Armchair Apocrypha Review

artist: Andrew Bird date: 05/09/2008 category: compact discs
Andrew Bird: Armchair Apocrypha
Release Date: Mar 20, 2007
Label: Fat Possum
Genres: Adult Alternative Pop/Rock
Number Of Tracks: 12
With Armchair Apocrypha, Andrew Bird takes another developmental departure from his previous works, though not nearly in as drastic a fashion as his previous album-to-album jumps in style.
 Sound: 10
 Lyrics: 10
 Overall Impression: 10
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overall: 10
Armchair Apocrypha Reviewed by: robbie, on may 09, 2008
1 of 1 people found this review helpful

Sound: Andrew Bird's 2007 album 'Armchair Apocrypha' is, in my opinion, sublime. He is a pretty unique artist, falling into the genres of baroque pop and violindie. It is impossible for me to be completely objective about this album, but I will do my best. The songs tend to be fairly simple in their construction, usually based around a single catchy riff on the violin or guitar (e.g. 'Heretics', 'Imitosis'), and following a basic structure of verses and choruses with the occasional bridge or solo thrown in too. As is often the case though, simplicity breeds incredible music. Bird builds layers around the main violin part(s) using guitars, drums and the odd synth or sound effect. He also makes good use of his inimitable "theremin-like" whistle on various songs, either for an intro ('Darkmatter') or for a solo ('Cataracts'). Some songs do deviate from this general formula, putting a heavier emphasis on atmospheric (in the good sense) music, synths and/or sound effects. The song 'Simple X', the music for which was written by Martin Dosh, is based around a synth riff and a looped drum beat. 'The Supine' and 'Yawny at the Apocalypse' begin use a base of violins playing long slow chords (of some sort) on which Bird builds up further violin layers, using both pizzicato and bowed melodies. The sound is capped off (in most songs) with Andrew Bird's voice, more on which in the next section. // 10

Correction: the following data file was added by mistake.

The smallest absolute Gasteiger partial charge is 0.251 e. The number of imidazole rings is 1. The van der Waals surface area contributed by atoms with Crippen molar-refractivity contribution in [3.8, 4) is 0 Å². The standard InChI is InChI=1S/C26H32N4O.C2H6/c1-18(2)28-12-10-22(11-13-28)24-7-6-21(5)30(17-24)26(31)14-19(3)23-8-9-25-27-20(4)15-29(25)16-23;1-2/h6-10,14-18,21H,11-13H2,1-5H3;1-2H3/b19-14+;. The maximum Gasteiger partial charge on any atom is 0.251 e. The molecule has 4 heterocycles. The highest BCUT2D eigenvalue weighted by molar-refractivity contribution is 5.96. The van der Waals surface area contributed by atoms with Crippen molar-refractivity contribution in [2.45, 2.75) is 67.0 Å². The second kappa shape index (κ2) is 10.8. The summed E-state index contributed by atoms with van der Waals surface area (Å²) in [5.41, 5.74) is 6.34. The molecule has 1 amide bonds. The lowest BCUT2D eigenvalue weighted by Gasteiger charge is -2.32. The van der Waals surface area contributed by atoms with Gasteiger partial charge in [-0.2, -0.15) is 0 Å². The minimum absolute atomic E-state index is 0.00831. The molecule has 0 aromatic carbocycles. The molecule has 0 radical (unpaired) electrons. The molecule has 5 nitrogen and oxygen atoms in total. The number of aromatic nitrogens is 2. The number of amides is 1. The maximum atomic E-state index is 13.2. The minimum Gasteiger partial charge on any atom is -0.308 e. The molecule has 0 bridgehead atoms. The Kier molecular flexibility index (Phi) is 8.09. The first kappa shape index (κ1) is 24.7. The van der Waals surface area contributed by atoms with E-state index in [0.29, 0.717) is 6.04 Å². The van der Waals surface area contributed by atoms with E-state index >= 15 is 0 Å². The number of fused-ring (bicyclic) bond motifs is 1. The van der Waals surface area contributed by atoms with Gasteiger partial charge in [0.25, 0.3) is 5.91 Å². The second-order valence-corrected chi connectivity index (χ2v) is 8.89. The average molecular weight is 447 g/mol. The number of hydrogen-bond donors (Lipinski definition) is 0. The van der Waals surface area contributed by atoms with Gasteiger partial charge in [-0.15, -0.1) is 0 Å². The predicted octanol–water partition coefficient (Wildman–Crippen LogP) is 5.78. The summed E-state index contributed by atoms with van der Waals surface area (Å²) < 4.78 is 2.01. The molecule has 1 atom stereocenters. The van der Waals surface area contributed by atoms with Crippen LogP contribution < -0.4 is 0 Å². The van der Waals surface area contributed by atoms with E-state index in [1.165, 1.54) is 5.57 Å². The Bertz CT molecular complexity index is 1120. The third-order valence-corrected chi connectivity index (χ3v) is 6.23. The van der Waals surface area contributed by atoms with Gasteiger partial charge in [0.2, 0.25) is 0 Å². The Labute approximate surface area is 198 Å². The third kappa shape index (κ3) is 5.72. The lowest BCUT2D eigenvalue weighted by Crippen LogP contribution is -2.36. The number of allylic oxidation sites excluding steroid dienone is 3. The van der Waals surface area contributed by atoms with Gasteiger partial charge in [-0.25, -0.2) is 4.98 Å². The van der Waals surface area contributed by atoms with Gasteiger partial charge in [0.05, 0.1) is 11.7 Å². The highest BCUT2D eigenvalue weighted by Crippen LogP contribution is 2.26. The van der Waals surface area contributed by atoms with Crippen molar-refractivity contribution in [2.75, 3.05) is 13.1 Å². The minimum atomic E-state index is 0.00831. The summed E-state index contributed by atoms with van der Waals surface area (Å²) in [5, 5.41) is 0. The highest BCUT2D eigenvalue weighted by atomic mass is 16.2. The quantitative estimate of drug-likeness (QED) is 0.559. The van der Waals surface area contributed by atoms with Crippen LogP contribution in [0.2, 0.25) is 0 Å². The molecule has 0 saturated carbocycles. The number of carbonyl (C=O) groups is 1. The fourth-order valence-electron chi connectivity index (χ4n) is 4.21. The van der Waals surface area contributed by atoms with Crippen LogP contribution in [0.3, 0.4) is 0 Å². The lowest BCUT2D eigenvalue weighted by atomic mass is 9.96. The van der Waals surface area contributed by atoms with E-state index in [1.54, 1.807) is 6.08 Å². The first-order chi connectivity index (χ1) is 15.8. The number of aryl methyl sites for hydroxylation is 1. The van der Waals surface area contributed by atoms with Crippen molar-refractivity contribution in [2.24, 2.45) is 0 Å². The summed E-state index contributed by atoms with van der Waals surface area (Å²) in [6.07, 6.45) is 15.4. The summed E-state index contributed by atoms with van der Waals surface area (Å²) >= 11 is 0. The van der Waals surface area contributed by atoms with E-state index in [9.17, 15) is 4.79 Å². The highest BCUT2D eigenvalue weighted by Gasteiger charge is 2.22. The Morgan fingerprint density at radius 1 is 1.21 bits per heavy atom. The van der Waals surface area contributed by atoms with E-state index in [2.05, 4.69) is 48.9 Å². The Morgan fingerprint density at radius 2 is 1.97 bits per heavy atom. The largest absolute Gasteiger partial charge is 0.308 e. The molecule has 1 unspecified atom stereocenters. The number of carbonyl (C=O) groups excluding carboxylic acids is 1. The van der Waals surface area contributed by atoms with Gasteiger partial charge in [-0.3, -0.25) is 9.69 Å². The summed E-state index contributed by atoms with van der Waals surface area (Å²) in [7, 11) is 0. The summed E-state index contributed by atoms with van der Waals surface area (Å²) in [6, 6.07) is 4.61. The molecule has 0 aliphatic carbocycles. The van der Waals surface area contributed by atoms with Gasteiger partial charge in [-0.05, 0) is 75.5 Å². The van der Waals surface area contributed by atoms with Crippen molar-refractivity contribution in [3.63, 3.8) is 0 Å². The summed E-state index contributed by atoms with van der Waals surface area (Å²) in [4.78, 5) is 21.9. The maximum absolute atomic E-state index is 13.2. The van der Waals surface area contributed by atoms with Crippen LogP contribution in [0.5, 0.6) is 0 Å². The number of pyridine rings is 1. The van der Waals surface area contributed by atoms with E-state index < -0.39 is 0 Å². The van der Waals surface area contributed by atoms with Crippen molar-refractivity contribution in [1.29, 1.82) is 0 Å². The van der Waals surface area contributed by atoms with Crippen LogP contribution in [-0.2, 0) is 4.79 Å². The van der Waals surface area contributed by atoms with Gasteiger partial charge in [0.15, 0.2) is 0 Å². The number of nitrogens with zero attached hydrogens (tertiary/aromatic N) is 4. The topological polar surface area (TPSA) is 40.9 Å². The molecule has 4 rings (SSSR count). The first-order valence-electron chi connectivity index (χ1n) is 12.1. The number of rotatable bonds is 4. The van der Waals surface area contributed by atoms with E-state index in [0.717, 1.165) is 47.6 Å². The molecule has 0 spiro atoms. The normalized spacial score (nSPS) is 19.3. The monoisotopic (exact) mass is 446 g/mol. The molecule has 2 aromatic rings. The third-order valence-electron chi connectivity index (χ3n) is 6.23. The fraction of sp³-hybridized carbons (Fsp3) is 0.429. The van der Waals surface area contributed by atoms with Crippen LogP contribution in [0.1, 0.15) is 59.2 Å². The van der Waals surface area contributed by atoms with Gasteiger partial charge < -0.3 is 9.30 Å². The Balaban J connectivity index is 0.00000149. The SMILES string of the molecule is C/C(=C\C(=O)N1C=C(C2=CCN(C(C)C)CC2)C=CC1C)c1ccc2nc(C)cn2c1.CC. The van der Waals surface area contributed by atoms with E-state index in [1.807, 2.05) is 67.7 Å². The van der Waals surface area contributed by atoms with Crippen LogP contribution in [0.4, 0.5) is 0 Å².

Lyrics: Andrew Bird's lyrics are incredibly unique. They often take otherwise untouched subjects and come at them from even more untouched angles. Among the subjects he sings about is mitosis ('Imitosis'). Cell division may not seem like an interesting topic for a song, but Bird comes at it in a strange way, following the thoughts of "poor Professor Pynchon" with regard to his scientific experiments. Strange, yes, but impressive. It gives us the memorable lines "and turned into a playground a petri dish/where single cells would swing their fists/at anything that looked like easy prey". Another topic Bird covers is the torture of a heretic ('Heretics'). The lyrics are typically unconventional, "bored holes through our tongues, turn a clamp on our thumbs", yet all this pain he describes doesn't make the song into a depressive dirge; instead it is a set of interesting lyrics to fit an upbeat song. Whether there are deeper meanings behind these superficial descriptions is hard to tell, a quick internet search will throw up some fairly involved discussions about this, but the cleverness of the lyrics is constantly audible. It is refreshing to hear songs that don't follow boy-meets-girl formula 1. Bird is far more likely to sing about maths or science than your average love song (listen to the songs and a huge mathematical/scientific bent to his lyrics becomes obvious). And finally, a comment on his voice. It is a good voice, no doubt, though it's not the world's greatest. However it fits his songs very well, and I certainly can't imagine the songs with anyone else singing them. // 10

Overall Impression: The style is not a huge departure from his previous album 'Andrew Bird & The Mysterious Production Of Eggs', though it is perhaps slighty, and only slightly, I can't even pin down what makes me say this, more mature. Andrew Bird is difficult to compare to any other artist. The most common comparisons tend to be with people like Final Fantasy, mainly because he is also a violinist and they both use looping stations to create their live shows, or Beirut. Although there are some similarities, these artists are all very different and distinct in their own rights and, though grouped together under baroque pop, are unique in themselves. That said, if you like Final Fantasy, Beirut, The Arcade Fire, or any similar artist, then you should definitely give Andrew Bird a try. It is hard to choose my favourite songs, but I will narrow it down to just four: 'Plasticities', 'Heretics', 'Armchairs' and 'Simple X'. It will be plainly obvious that I love this album, but I have attempted to put that aside to give you a sense of what the album sounds like. I would strongly recommend this album to anyone and everyone. // 10

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